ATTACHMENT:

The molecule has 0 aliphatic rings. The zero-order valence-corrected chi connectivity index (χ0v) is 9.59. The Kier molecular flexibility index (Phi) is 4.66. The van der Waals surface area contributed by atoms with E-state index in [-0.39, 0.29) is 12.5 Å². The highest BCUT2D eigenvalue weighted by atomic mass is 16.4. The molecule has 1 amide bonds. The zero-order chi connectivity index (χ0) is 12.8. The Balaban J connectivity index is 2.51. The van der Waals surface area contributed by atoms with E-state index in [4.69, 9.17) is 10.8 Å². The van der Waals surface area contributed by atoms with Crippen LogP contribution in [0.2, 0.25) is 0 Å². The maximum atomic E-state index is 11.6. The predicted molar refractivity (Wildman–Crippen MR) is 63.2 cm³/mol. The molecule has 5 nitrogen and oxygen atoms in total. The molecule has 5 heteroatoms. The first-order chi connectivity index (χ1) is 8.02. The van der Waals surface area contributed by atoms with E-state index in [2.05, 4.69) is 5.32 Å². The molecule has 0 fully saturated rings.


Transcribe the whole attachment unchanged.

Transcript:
The molecule has 0 aliphatic rings. The zero-order valence-corrected chi connectivity index (χ0v) is 9.59. The Kier molecular flexibility index (Phi) is 4.66. The van der Waals surface area contributed by atoms with E-state index in [-0.39, 0.29) is 12.5 Å². The highest BCUT2D eigenvalue weighted by atomic mass is 16.4. The molecule has 1 amide bonds. The zero-order chi connectivity index (χ0) is 12.8. The Balaban J connectivity index is 2.51. The van der Waals surface area contributed by atoms with E-state index in [4.69, 9.17) is 10.8 Å². The van der Waals surface area contributed by atoms with Crippen LogP contribution in [0.2, 0.25) is 0 Å². The maximum atomic E-state index is 11.6. The predicted molar refractivity (Wildman–Crippen MR) is 63.2 cm³/mol. The molecule has 5 nitrogen and oxygen atoms in total. The molecule has 5 heteroatoms. The first-order chi connectivity index (χ1) is 8.02. The van der Waals surface area contributed by atoms with E-state index in [2.05, 4.69) is 5.32 Å². The molecule has 0 fully saturated rings.